“Ashes are stored in an open-air artificial lake, with no protection to prevent air and soil pollution. During the dry season the water evaporates and the dust, full of heavy metals, is carried by wind directly into the town”, Stojak explains.

A study by the Center for Ecology and Energy Tuzla estimates that coal-burning could have a strong impact on Tuzla's population: 4.900 years less of life expectancy, 131,000 lost working days and over 170 hospital admissions for cardiac and respiratory problems.

Marco Carlone
Tuzla, Bosnia HerzegovinaMarco Carlone

According to a 2016 study carried out by local environmentalist NGO Heal, the impact on health of Bosnian coal-based power plants has a cost of between € 390 million and € 1.134 million for the state.

However, since air pollutants move across borders, Heal reckons they contribute for a total bill of between € 1.1 billion and € 3.1 billion in Europe.

Politics worsens the situation

Today’s Bosnia struggles to cope with the complex system it inherited from the so-called "Dayton agreements", ending the war that ravaged the country in the ’90s.

Decisions are hardly taken as local politics is in constant search for a balance between the three main ethnicities (Croatian, Serbian and Bosnian). In a country led by three rotating presidents, coming up with a viable environmental strategy seems impossible, argues professor Samir Lemeš of Zenica’s university.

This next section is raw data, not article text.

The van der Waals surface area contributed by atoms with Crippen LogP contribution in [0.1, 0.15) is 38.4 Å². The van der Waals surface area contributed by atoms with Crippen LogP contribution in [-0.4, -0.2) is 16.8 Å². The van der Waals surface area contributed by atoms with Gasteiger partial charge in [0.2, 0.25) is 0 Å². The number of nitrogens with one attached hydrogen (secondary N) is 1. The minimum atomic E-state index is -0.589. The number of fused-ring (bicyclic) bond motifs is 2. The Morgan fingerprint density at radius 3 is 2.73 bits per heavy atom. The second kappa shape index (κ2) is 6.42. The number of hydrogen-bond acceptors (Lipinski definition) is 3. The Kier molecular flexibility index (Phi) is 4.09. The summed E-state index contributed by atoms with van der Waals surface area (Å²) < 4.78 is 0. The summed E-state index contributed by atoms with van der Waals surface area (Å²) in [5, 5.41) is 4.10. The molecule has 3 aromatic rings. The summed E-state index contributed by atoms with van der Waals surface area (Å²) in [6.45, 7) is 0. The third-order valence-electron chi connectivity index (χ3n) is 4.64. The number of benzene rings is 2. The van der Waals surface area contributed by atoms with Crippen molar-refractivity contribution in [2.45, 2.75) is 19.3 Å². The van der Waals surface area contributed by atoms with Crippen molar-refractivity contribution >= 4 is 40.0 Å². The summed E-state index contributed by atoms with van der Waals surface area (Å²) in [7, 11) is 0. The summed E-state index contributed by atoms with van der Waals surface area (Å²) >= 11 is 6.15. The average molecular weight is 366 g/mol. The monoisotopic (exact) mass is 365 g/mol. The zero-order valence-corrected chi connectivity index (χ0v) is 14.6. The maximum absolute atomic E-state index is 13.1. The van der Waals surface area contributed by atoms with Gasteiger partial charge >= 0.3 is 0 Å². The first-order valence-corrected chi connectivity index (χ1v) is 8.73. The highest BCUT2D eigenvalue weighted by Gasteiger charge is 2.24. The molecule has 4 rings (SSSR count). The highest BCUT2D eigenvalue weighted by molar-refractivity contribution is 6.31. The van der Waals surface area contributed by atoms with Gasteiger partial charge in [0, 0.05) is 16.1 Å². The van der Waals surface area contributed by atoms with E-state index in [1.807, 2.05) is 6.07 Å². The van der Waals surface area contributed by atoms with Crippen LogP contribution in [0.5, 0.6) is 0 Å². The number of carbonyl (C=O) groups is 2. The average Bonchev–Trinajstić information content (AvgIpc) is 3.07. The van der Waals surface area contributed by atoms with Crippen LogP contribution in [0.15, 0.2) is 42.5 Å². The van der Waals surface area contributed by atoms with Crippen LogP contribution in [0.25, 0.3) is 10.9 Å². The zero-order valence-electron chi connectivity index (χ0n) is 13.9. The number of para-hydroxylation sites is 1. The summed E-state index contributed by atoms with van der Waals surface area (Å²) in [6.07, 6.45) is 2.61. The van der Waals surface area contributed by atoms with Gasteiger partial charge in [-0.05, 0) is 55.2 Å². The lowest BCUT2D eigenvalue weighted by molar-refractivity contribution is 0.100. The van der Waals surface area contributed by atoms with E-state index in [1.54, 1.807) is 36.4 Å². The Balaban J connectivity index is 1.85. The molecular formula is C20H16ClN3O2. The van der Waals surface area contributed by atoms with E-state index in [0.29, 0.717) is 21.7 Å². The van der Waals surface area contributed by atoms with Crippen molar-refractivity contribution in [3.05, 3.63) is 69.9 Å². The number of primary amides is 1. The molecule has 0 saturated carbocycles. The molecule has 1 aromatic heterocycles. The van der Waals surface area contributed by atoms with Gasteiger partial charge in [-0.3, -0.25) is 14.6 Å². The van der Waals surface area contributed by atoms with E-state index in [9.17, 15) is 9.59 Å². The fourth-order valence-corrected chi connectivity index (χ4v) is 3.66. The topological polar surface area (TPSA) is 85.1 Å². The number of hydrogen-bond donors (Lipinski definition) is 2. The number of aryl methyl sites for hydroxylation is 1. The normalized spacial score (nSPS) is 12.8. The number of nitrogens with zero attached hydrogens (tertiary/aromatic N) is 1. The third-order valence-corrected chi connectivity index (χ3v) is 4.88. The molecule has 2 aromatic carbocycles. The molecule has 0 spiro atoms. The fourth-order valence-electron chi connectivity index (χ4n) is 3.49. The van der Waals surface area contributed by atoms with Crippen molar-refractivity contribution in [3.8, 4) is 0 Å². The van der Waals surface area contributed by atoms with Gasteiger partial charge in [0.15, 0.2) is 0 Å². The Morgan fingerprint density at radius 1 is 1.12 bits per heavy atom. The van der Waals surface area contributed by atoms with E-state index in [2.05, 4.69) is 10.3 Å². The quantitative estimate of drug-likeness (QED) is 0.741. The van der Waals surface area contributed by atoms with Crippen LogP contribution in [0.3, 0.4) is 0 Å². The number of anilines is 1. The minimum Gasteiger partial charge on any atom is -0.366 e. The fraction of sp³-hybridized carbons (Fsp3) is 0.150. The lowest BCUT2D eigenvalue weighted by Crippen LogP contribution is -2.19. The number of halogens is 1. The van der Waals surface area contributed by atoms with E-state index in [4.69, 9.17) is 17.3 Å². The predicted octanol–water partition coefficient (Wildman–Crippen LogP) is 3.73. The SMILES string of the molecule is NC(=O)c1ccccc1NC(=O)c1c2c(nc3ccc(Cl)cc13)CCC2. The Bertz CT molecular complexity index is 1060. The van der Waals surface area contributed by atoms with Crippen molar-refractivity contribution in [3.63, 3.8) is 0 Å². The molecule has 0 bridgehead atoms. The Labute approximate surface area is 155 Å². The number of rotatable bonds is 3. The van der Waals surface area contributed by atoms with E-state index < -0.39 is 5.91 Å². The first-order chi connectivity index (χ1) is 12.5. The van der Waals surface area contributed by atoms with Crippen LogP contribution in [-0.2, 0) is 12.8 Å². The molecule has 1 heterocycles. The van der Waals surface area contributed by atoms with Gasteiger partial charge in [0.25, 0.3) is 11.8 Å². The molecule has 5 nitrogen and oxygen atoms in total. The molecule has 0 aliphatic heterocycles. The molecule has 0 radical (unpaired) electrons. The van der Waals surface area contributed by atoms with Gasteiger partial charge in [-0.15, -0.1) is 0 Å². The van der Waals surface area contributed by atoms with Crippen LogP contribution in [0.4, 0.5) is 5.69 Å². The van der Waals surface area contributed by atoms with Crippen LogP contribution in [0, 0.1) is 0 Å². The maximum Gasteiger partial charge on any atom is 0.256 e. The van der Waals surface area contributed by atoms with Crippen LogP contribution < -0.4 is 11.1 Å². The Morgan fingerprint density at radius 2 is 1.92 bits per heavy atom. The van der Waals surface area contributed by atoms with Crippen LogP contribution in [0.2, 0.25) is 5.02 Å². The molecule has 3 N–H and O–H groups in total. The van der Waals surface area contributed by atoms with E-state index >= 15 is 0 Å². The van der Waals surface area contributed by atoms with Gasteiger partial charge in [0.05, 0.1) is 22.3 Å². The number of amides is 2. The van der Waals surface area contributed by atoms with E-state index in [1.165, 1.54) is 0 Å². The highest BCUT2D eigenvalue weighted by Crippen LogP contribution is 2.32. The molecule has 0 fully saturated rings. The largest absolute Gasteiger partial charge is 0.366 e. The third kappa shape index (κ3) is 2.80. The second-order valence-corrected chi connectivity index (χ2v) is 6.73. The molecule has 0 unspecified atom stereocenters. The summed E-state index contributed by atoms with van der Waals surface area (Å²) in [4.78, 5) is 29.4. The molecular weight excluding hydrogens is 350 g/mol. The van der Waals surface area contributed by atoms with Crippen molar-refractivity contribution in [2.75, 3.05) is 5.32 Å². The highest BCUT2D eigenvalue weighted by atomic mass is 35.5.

The coal-system

Although unproductive, power plants and coal mines are not closed because they embody the pillar of Bosnia's “coal-system".

“The energy sector benefits from large government subsidies that compensate for the mines' losses and keep electricity prices artificially low”, adds Lemeš. “Political parties control the industry and appoint their henchmen to the executive positions, while also granting employment opportunities to their rank-and-file members”.

As the revenues of energy exports are shared by the few, the population bear the price of such a lubricating system in terms of taxes and illnesses.

“Paradoxically” Žisko affirms, “the Bosnian state is currently indebting itself taking out sizeable loans to build new coal-based thermal power plants. Such investments are expected to be paid back only in a distant future, arguably when Bosnia is already an EU member”.

The country will be forced to close its plants by that time, since Bosnia will have to decarbonise its economy to join the EU.


This lack of long-sightedness strikingly contrasts with the presence of various alternative energy sources throughout the country. According to UN former representative of Bosnia-Herzegovina: “Its rivers could be easily exploited for building hydro-power plants, for instance. A radical mindset change is needed to give up on coal”.

This video was made with the support of te CGP – CENTRO DI GIORNALISMO PERMANENTE

Translations and additional help: Milica Čavić, Dalia Vesnić, Aleksandra Ivic, Martina Napolitano